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ANZAC Day


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• World War I

Every April 25, in Australia and New Zealand, people celebrate ANZAC Day, a very special holiday that commemorates the bravery of Aussies and Kiwis during the World War I battle at Gallipoli, in Turkey.

On April 25, 1915, thousands of young Australians and Kiwis landed on the shores of the Gallipoli Peninsula, a stronghold of the Ottoman Empire, some of which we now call Turkey. The Ottomans were on one side of World War I, along with Germany and Austria-Hungary; all three together were called the Central Powers. On the other side were Great Britain, France, Russia, and the United States. Soldiers from other countries also fought in the war, and this included Australia and New Zealand.

The story of Gallipoli is a tragic one. Gallipoli was a peninsula that had strategic importance. The Allies (Britain, France, Russia, and the U.S.) wanted to take control of the Dardanelles Strait, in order to be able to strike at Istanbul, the capital of the Ottoman Empire. Capturing the Gallipoli Peninsula was a steppingstone on the way to control of the Dardanelles and, ultimately, of the Ottoman Empire. The Allies decided that the newly recruited Aussie and Kiwi troops would lead the charge on Gallipoli.

The ANZAC (Australian and New Zealand Army Corps) troops went ashore and right into the teeth of a very well fortified position, defended by Turks with machine guns. The ANZACs had landed at the wrong place. The intended target was a flat beach, from where they could set up camp and strike inland. Instead, they landed on a small beach that ended in steep cliffs, on top of which were Turk after Turk, determined to defend their homeland with their bullets and their lives.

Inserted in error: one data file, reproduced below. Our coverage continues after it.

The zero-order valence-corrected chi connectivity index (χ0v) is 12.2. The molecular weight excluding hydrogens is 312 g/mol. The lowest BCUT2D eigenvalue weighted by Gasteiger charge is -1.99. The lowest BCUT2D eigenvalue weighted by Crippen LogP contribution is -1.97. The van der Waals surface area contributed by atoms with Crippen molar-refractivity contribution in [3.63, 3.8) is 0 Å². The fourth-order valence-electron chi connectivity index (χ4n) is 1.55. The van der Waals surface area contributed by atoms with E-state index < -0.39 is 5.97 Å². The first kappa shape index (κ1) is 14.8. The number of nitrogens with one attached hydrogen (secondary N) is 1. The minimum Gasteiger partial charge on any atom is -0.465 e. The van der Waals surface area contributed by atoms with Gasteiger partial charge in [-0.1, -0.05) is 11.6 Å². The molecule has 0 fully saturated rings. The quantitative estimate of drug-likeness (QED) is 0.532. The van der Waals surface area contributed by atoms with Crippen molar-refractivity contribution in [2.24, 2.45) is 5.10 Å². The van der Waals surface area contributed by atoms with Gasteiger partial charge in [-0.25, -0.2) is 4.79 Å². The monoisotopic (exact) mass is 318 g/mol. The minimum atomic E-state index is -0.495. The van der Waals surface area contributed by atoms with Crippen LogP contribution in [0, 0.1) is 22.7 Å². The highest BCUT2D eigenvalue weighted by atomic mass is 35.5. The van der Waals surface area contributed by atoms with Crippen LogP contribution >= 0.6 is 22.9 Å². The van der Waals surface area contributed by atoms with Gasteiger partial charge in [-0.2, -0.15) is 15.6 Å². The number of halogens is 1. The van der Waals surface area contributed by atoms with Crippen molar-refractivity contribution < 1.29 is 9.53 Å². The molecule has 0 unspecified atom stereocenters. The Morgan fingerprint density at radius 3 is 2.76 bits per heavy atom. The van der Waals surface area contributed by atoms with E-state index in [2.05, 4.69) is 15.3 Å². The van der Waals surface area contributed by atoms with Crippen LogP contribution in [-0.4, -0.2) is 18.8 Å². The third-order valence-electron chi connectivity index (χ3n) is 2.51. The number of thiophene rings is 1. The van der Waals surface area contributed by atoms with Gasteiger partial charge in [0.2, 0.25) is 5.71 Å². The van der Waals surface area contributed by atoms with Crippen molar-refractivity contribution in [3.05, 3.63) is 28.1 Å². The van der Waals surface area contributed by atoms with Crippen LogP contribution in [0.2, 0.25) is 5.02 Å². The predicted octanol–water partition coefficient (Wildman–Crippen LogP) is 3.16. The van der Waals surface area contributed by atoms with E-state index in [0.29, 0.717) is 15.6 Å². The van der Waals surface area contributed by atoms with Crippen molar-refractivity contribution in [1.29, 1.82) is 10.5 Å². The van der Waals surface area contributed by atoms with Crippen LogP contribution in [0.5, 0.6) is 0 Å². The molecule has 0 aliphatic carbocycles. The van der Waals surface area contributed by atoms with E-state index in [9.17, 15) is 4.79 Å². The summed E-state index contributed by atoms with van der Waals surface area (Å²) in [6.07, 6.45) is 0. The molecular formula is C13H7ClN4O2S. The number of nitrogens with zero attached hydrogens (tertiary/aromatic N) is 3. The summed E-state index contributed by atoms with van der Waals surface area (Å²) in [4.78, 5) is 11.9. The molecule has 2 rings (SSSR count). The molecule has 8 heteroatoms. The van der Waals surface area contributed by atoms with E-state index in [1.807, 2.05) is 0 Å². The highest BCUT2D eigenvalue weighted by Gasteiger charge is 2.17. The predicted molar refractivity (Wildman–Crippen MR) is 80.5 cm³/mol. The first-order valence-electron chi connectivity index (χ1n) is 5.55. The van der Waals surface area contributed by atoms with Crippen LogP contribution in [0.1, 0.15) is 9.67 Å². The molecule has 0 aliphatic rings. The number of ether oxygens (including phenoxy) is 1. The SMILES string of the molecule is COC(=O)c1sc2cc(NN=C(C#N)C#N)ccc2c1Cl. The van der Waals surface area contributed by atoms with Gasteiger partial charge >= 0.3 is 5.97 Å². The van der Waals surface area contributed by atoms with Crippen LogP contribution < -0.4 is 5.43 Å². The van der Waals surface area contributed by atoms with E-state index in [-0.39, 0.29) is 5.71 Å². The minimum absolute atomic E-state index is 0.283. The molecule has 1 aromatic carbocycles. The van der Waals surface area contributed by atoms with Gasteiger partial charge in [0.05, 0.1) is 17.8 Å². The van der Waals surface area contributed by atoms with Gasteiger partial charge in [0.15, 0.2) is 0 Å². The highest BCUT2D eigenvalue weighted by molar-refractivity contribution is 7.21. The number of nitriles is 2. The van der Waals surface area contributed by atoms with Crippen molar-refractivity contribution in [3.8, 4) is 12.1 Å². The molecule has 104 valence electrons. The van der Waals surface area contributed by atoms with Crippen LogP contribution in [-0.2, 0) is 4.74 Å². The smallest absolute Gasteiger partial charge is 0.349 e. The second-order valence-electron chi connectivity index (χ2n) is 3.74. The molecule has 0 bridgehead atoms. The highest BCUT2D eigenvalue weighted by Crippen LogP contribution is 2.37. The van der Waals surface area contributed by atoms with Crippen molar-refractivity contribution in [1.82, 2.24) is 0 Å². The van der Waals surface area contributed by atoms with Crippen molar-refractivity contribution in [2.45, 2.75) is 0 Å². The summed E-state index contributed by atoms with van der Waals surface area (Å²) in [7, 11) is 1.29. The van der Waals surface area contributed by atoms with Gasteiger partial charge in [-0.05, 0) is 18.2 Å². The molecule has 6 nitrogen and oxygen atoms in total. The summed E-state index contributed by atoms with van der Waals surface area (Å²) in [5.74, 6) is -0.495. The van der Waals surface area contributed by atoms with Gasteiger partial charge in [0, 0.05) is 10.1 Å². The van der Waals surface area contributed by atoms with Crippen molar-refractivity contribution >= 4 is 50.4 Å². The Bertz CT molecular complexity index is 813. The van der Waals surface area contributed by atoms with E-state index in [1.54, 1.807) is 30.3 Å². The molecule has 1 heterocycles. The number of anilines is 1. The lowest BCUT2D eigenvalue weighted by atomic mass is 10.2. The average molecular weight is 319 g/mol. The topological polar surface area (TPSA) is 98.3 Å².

Undeterred after several intervals of withering fire, the ANZACs dug in—literally. They dug trenches and settled in for a series of charges and retreats, just like what was going on elsewhere during the war.

As with other unsuccessful invasions, the Gallipoli offensive eventually ended in a retreat, eight months later. In all, more than 8,000 ANZAC soldiers died. The rest were shipped back to Egypt, from where they were sent to Europe and Africa for the next three years, until the war was over.

The idea of celebrating ANZAC Day began almost immediately, with an observance that same month, back home. The remaining years of the war saw yearly remembrances, followed by a Public Holiday beginning in 1921 and continuing to this day. As with other holidays, ANZAC Day was used as a protest vehicle in the 1960s and 1970s. Today, however, it is primarily a solemn reminder of the sufferings and sacrifices of war.

Graphics courtesy of ArtToday


 
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